ARY/UNIQ/2 (Removing duplicates from array, maintaining order)

 my (%hash, @uniq);
 for (@ary) { push @uniq, $_ unless $hash{$_}++ }

Single statement variant:

 my @uniq = do { my %seen; grep { !$seen{$_}++ } @ary };

HASH (Hashes)

IO (I/O)

IO/FILE (I/O / File I/O)

IO/FILE/1 (Slurp a file content into a string)

 my $content = do { local $/; <$fh> };

The above snippet slurps the whole file (which has been opened with filehandle $fh) into memory (scalar variable). The do {} block localizes the effect of $/. If you start from a filename and want to open it first:

IO/FILE/2 (Slurp a file content into a string)

 my $content = do { local $/; open my $fh, "<", $filename; <$fh> };

IO/FILE/3 (Slurp a file content into array of strings)

 my @lines = do { local $/; open my $fh, "<", $filename; <$fh> };

Like the previous snippet but you get the content as an array of lines. Each line still has their terminating newlines.

IO/FILE/4 (Slurp a file content into array of strings)

 chomp(my @lines = do { local $/; open my $fh, "<", $filename; <$fh> });

Like the previous snippet, but the lines no longer contain newlines because they are chomp()-ed.

Related modules: File::Slurper.

Related documentation: $/ in perlvar.

MOD (Modules)

MOD/EXPORT/1 (Export requested symbols)

 sub import {
     # NOTE: make sure 'no strict "refs"' is in effect
     my $pkg = shift;
     my $caller = caller;
     for my $sym (@_) {
         if ($sym eq 'foo' || $sym eq 'bar') { *{"$caller\::$sym"} = \&{$sym} }
         else { die "$sym is not exported!" }
     }
 }

This is for (the rare) cases when you want to avoid using Exporter and do your own exporting. The above snippet can export from a fixed list of exportable subroutines.

MOD/LOAD/1 (Require a module by name from variable)

 { (my $mod_pm = "$mod.pm") =~ s!::!/!g; require $mod_pm }

You have a module name in $mod (e.g. "Foo::Bar") and want to load/require it. You cannot just use require $mod because require expects its non-bareware argument to be in the form of "Foo/Bar.pm". So the above snippet converts $mod to that form.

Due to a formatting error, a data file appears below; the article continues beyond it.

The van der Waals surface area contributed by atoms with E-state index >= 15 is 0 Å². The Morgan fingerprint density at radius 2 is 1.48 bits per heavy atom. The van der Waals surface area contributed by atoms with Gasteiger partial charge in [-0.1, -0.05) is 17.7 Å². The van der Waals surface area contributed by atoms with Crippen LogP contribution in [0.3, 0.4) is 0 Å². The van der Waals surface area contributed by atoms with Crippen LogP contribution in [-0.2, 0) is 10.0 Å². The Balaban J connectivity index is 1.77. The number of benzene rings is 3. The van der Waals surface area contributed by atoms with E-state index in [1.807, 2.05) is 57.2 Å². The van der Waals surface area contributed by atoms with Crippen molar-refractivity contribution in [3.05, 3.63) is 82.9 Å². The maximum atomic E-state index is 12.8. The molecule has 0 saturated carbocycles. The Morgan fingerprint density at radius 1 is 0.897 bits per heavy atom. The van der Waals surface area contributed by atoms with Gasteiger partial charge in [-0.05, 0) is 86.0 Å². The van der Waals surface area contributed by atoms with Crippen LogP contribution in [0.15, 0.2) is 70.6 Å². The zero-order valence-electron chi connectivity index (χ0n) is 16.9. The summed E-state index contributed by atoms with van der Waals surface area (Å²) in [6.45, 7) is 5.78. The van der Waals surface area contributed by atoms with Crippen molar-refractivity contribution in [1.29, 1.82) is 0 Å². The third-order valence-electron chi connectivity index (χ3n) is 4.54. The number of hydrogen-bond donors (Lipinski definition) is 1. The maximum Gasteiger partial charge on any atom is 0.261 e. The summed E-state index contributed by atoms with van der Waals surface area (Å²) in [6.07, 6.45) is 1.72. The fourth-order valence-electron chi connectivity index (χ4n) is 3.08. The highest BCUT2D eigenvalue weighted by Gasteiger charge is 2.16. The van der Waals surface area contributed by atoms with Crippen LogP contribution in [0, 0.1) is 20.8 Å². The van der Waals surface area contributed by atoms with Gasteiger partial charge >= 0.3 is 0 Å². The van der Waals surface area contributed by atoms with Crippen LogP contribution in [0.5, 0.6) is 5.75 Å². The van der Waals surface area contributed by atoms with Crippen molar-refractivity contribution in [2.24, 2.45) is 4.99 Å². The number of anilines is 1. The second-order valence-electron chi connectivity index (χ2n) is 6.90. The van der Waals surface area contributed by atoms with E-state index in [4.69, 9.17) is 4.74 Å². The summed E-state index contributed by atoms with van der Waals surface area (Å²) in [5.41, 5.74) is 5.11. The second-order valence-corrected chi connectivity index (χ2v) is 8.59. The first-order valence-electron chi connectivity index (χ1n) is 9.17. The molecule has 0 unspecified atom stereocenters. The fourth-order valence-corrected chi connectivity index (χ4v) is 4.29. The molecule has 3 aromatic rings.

This is safer than eval "use $mod" or eval "require $mod" which work but necessitates you to check that $mod does not contain arbitrary and dangerous code.

Related modules: Module::Load

Related documentation: require in perlfunc.

MOD/LOAD/2 (Require a module and importing from it)

 require Foo::Bar; Foo::Bar->import("baz", "qux");

The above snippet loads Foo::Bar module and imports things from the module. It is the run-time equivalent of use Foo::Bar "baz", "qux";. require Foo::Bar; itself is the run-time equivalent of use Foo::Bar ();, i.e. loading a module without importing anything from it.

PORT (Portability-related)

PORT/POSIX/1 (Checking if we are on a platform that is POSIX-compatible)

 $^O =~ /(?^:\A(?:aix|beos|cygwin|darwin|dragonfly|freebsd|gnu|gnukfreebsd|haiku|hpux|interix|iphoneos|irix|linux|midnightbsd|minix|mirbsd|msys|netbsd|openbsd|sco|sco_sv|solaris|sunos|svr4|svr5|unicos|unicosmk)\z)/

(regexp taken from $RE_OS_IS_POSIX from Perl::osnames 0.121).

PORT/UNIX/1 (Checking if we are on Unix platform)

 $^O =~ /(?^:\A(?:aix|android|bsdos|bitrig|dgux|dynixptx|cygwin|darwin|dragonfly|freebsd|gnu|gnukfreebsd|hpux|interix|iphoneos|irix|linux|machten|midnightbsd|mirbsd|msys|netbsd|next|nto|openbsd|qnx|sco|sco_sv|solaris|sunos|svr4|svr5|unicos|unicosmk)\z)/

(regexp taken from $RE_OS_IS_UNIX from Perl::osnames 0.121). You can also use Perl::OSType.

PROC (Process Management)

PROC/CHLD (Process / Child Process)

Some bit-fiddling and logic is needed to extract exit code from $? ($CHILD_ERROR). Process::Status makes things easier by presenting you with an object that you can query, but if you just want an exit code:

PROC/CHLD/1 (Extract information from $?)

 my ($exit_code, $signal, $core_dump) = ($? < 0 ? $? : $? >> 8, $? & 127, $? & 128);